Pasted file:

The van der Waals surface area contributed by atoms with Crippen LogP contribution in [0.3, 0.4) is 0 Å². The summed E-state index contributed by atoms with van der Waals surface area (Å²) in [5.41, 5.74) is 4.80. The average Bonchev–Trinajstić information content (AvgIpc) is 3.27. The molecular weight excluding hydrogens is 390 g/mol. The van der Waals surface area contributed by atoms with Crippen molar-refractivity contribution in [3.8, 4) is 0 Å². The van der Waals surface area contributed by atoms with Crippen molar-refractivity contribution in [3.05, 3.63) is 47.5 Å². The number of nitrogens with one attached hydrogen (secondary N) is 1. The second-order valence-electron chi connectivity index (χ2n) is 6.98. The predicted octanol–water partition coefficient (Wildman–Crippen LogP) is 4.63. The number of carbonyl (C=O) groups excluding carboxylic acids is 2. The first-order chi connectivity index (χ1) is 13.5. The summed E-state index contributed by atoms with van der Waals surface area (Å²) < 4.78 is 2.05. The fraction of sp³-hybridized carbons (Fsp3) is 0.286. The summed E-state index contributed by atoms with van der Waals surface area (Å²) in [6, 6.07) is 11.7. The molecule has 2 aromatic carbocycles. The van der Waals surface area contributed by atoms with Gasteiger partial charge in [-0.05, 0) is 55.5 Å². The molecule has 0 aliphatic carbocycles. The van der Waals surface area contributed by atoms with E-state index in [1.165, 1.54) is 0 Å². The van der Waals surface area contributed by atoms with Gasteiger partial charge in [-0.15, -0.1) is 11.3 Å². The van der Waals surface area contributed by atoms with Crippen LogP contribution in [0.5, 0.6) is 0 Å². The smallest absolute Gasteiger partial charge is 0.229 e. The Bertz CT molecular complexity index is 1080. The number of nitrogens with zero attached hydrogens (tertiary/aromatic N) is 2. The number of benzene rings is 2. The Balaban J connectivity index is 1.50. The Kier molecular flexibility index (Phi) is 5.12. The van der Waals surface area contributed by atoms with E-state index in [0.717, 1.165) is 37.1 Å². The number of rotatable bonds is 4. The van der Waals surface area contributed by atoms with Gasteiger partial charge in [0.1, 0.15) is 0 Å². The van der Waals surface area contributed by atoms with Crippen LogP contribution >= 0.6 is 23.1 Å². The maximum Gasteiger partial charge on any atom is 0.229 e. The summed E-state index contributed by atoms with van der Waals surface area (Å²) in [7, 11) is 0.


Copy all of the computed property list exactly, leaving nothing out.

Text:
The van der Waals surface area contributed by atoms with Crippen LogP contribution in [0.3, 0.4) is 0 Å². The summed E-state index contributed by atoms with van der Waals surface area (Å²) in [5.41, 5.74) is 4.80. The average Bonchev–Trinajstić information content (AvgIpc) is 3.27. The molecular weight excluding hydrogens is 390 g/mol. The van der Waals surface area contributed by atoms with Crippen molar-refractivity contribution in [3.8, 4) is 0 Å². The van der Waals surface area contributed by atoms with Crippen molar-refractivity contribution in [3.05, 3.63) is 47.5 Å². The number of nitrogens with one attached hydrogen (secondary N) is 1. The second-order valence-electron chi connectivity index (χ2n) is 6.98. The predicted octanol–water partition coefficient (Wildman–Crippen LogP) is 4.63. The number of carbonyl (C=O) groups excluding carboxylic acids is 2. The first-order chi connectivity index (χ1) is 13.5. The summed E-state index contributed by atoms with van der Waals surface area (Å²) < 4.78 is 2.05. The fraction of sp³-hybridized carbons (Fsp3) is 0.286. The summed E-state index contributed by atoms with van der Waals surface area (Å²) in [6, 6.07) is 11.7. The molecule has 2 aromatic carbocycles. The van der Waals surface area contributed by atoms with Gasteiger partial charge in [-0.05, 0) is 55.5 Å². The molecule has 0 aliphatic carbocycles. The van der Waals surface area contributed by atoms with E-state index in [1.165, 1.54) is 0 Å². The van der Waals surface area contributed by atoms with Gasteiger partial charge in [-0.15, -0.1) is 11.3 Å². The van der Waals surface area contributed by atoms with Crippen LogP contribution in [0.5, 0.6) is 0 Å². The smallest absolute Gasteiger partial charge is 0.229 e. The Bertz CT molecular complexity index is 1080. The number of nitrogens with zero attached hydrogens (tertiary/aromatic N) is 2. The number of benzene rings is 2. The Balaban J connectivity index is 1.50. The Kier molecular flexibility index (Phi) is 5.12. The van der Waals surface area contributed by atoms with E-state index in [0.717, 1.165) is 37.1 Å². The number of rotatable bonds is 4. The van der Waals surface area contributed by atoms with Gasteiger partial charge in [0.1, 0.15) is 0 Å². The van der Waals surface area contributed by atoms with Crippen LogP contribution >= 0.6 is 23.1 Å². The maximum Gasteiger partial charge on any atom is 0.229 e. The summed E-state index contributed by atoms with van der Waals surface area (Å²) in [7, 11) is 0.